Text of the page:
The network access devices 101 . . . 104 are typically customer premises equipment (CPE) such as a personal computer, information appliance, personal data assistant, data-enabled wireless handset, or any other type of device capable of accessing information through a packet-switched data network. Each network access device 101 . . . 104 is either connected to or integrated with a network interface unit 111 . . . 114, e.g. a modem, which enables communication through a regional access network infrastructure, shown as 120 in FIG. 1. Each network access device is assigned an IP address, which, in accordance with an aspect of the invention, is associated with a particular service or service provider to which the user of the device is subscribed. For example, network access device 101 is assumed to have been assigned, for purposes of the description herein, an IP address associated with an extra-regional service provider operating service network 151. As further described herein, it is advantageous to provide a service activation system 160 which advantageously permits the dynamic allocation, assignment, and reassignment of IP addresses to the plurality of network access devices based on customer subscriptions to particular services.

The network access device 101 communicates with the extra-regional service network 151 through the regional access network infrastructure 120, which, in accordance with aspects of the invention, is capable of recognizing and directing traffic to the proper extra-regional service network or within the regional access network. The regional access network infrastructure 120 advantageously can be operated and maintained by an entity that is the same as or different from the entities operating and maintaining the extra-regional service networks 151 and 152. In accordance with an embodiment of an aspect of the present invention, the different IP-based services offered by the different extra-regional service networks 151 and 152 utilize shared layer one and layer two resources in the regional access network 120. Layer three routing procedures, however, are modified to permit IP traffic from network access device 101 to flow to the correct subscribed extra-regional service network 151. The regional access network 120 has a router 130 on the edge of the regional access network. The router 130 has a first interface with a connection to a router 141 in extra-regional service network 151 and a second interface with a connection to a router 142 in extra-regional service network 152. As further described herein, the router processes packets and is capable of directing traffic to the proper service network.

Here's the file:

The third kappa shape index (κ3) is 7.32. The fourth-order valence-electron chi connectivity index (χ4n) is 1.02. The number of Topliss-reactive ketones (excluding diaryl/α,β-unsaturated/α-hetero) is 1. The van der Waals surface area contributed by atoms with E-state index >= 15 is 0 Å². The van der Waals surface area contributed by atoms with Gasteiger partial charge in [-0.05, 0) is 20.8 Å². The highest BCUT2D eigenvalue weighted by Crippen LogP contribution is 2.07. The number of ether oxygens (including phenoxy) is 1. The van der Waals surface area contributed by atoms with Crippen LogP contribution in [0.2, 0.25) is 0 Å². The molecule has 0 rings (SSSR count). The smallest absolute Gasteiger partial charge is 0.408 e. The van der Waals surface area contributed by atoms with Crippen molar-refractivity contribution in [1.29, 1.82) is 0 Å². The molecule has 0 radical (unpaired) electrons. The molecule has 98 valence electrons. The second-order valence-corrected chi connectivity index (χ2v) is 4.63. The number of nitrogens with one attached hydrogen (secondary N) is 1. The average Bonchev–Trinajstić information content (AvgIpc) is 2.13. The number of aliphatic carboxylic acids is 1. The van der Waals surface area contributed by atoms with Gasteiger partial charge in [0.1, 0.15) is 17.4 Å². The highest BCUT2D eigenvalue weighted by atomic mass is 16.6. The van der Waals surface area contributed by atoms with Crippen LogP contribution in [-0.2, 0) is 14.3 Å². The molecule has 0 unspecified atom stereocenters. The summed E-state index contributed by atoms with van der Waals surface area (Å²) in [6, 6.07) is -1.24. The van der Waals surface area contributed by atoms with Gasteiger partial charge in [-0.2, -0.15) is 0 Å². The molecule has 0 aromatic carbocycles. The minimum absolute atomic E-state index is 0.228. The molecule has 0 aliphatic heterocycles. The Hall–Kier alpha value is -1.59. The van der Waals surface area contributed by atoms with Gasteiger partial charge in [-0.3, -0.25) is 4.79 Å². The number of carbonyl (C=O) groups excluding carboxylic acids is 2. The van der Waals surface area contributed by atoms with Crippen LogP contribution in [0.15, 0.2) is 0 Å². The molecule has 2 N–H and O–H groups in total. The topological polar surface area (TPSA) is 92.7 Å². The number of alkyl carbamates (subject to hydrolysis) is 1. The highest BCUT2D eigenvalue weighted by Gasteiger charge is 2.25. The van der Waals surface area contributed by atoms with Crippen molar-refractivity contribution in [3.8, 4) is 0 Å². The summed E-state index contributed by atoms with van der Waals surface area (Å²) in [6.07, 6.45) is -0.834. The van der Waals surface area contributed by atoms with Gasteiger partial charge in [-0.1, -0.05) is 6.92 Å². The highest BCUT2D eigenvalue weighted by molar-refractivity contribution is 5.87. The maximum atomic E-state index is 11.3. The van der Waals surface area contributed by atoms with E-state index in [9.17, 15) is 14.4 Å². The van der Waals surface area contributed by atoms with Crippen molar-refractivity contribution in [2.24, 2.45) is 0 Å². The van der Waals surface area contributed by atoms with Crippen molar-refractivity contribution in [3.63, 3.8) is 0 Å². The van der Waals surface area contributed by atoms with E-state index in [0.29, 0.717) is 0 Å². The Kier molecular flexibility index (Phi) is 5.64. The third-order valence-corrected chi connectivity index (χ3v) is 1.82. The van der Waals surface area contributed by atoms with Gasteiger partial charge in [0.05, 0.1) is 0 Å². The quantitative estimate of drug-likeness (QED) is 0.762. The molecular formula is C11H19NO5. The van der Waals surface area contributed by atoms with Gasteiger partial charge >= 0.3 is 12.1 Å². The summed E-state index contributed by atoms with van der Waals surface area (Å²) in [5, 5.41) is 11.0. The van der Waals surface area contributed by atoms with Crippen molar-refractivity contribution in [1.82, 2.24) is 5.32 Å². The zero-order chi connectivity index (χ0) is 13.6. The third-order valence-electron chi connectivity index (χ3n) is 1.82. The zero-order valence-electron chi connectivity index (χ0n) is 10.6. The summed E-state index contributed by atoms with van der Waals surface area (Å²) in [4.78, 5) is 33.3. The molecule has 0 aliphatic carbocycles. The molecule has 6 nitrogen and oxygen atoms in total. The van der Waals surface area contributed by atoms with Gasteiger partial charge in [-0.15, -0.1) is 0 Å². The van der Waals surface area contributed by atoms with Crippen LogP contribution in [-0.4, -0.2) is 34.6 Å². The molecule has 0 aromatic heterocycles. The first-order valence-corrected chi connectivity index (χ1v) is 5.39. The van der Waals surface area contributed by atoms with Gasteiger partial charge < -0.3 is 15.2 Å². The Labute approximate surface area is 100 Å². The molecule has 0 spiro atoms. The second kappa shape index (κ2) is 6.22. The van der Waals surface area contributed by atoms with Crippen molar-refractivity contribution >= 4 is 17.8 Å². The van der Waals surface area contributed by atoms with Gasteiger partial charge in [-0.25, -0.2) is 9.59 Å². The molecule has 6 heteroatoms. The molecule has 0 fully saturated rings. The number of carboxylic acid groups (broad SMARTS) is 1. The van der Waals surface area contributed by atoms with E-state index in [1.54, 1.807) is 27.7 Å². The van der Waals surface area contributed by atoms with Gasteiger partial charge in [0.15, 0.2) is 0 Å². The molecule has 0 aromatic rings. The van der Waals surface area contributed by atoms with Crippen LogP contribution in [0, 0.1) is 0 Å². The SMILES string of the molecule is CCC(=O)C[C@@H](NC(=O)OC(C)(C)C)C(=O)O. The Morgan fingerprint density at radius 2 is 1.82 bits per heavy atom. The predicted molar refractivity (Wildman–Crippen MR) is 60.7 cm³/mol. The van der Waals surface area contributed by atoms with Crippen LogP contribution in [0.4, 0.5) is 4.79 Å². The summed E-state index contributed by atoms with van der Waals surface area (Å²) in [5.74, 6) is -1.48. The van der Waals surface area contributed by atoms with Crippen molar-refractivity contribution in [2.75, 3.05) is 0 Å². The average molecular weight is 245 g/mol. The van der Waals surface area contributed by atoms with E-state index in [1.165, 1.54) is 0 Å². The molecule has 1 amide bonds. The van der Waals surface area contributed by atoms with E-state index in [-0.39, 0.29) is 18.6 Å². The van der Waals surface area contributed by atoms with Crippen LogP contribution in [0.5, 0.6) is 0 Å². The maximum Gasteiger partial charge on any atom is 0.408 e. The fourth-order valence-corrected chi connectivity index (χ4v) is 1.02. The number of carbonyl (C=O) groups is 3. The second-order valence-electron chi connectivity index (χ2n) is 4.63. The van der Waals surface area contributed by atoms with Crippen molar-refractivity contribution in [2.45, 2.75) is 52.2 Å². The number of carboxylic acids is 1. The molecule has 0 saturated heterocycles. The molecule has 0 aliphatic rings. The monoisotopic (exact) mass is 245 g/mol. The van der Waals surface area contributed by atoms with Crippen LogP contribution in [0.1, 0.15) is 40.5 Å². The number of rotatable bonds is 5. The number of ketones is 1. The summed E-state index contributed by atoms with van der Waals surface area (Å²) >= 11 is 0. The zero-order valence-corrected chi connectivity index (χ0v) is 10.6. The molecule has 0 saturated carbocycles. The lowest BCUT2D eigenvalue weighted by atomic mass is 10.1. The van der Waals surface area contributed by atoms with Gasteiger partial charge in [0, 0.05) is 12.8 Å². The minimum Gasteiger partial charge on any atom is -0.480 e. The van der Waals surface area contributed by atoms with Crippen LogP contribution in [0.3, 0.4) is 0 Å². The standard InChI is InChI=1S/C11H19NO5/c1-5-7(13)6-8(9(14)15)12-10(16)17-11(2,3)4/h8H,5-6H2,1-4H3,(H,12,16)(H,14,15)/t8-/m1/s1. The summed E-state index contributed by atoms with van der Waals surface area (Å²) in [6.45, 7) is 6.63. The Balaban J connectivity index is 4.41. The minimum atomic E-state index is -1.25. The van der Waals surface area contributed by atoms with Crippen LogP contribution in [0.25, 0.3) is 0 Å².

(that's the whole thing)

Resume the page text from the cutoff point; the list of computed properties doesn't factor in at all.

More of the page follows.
FIG. 2A shows an exemplary access architecture based on a hybrid fiber coaxial (HFC) access network. As is known in the art, each network interface device 201 . . . 202 is either connected to or integrated with a cable modem 211 which enables communication through the HFC network 221. In accordance with the Data Over Cable Service Interface Specification (DOCSIS), a Cable Modem Termination System (CMTS), shown as 225 in FIG. 2A, communicates with the cable modems 211 and manages access to both upstream and downstream cable capacity on the HFC networks 221. See, e.g., “Data-Over-Cable Service Interface Specifications: Cable Modem Termination System—Network Side Interface Specification,” Cable Television Laboratories, Inc., SP-CMTS-NSI-I01-960702; “Data-Over-Cable Service Interface Specifications: Cable Modem to Customer Premise Equipment Interface Specification,” Cable Television Laboratories, Inc., SP-CMCI—C02C-991015; “Data-Over-Cable Service Interface Specifications: Baseline Privacy Plus Interface Specifications,” Cable Television Laboratories, Inc., SP-BPI+-I06-001215, which are incorporated by reference herein. The CMTS 225 manages the scheduling of both upstream and downstream transmission and allocates cable capacity to individual customers identified by a Service IDs (SIDs). The CMTS 225 can have an integrated router 228 or can be a separate device 226 that bridges to a switch 227 which connects to the router 228. The IP router 228 provides connectivity to a regional IP network 222, which further comprises the router 230 (corresponding to router 130 in FIG. 1) which interfaces to IP routers 241 and 242 in extra-regional service networks 251 and 252, respectively. Accordingly, the HFC network 221, the CMTS 225, and the IP network 222 correspond to the regional access network infrastructure 120 shown in FIG. 1. FIG. 2B shows a conceptual diagram of the end-to-end communication protocol stack from a network access device 201 (101) to a router 241 (141) in extra-regional service provider's network 251 (151). As is known in the art, the lowest layer deals with the physical layer (PL) of the protocol stack, e.g. the Ethernet physical media device (PMD) layer; the second layer deals with the data link layer, e.g. the Ethernet Media Access Control (MAC) layer; which the third layer in the protocol stack deals with the network layer, e.g. the IP layer.